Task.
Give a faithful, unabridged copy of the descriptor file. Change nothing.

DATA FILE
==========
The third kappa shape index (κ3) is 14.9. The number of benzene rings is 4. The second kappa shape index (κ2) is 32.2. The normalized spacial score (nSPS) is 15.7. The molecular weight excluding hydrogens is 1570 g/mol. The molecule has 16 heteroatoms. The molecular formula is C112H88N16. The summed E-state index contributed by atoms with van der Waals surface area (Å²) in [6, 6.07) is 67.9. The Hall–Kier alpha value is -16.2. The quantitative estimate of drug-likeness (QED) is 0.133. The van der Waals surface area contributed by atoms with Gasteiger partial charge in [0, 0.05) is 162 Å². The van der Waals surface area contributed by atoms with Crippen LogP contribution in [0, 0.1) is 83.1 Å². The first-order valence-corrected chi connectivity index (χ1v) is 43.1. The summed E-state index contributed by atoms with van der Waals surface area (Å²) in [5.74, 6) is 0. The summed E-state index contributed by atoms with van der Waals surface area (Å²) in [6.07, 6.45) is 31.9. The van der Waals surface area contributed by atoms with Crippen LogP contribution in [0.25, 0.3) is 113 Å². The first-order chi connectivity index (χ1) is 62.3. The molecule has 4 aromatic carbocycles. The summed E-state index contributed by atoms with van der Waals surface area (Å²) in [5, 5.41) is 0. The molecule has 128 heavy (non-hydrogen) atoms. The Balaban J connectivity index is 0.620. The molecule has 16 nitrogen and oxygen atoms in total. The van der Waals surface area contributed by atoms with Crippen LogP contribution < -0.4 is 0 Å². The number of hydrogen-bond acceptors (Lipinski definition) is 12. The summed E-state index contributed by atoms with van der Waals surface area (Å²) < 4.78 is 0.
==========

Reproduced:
The third kappa shape index (κ3) is 14.9. The number of benzene rings is 4. The second kappa shape index (κ2) is 32.2. The normalized spacial score (nSPS) is 15.7. The molecular weight excluding hydrogens is 1570 g/mol. The molecule has 16 heteroatoms. The molecular formula is C112H88N16. The summed E-state index contributed by atoms with van der Waals surface area (Å²) in [6, 6.07) is 67.9. The Hall–Kier alpha value is -16.2. The quantitative estimate of drug-likeness (QED) is 0.133. The van der Waals surface area contributed by atoms with Gasteiger partial charge in [0, 0.05) is 162 Å². The van der Waals surface area contributed by atoms with Crippen LogP contribution in [0, 0.1) is 83.1 Å². The first-order valence-corrected chi connectivity index (χ1v) is 43.1. The summed E-state index contributed by atoms with van der Waals surface area (Å²) in [5.74, 6) is 0. The summed E-state index contributed by atoms with van der Waals surface area (Å²) in [6.07, 6.45) is 31.9. The van der Waals surface area contributed by atoms with Crippen LogP contribution in [0.25, 0.3) is 113 Å². The first-order chi connectivity index (χ1) is 62.3. The molecule has 4 aromatic carbocycles. The summed E-state index contributed by atoms with van der Waals surface area (Å²) in [5, 5.41) is 0. The molecule has 128 heavy (non-hydrogen) atoms. The Balaban J connectivity index is 0.620. The molecule has 16 nitrogen and oxygen atoms in total. The van der Waals surface area contributed by atoms with Crippen LogP contribution < -0.4 is 0 Å². The number of hydrogen-bond acceptors (Lipinski definition) is 12. The summed E-state index contributed by atoms with van der Waals surface area (Å²) < 4.78 is 0.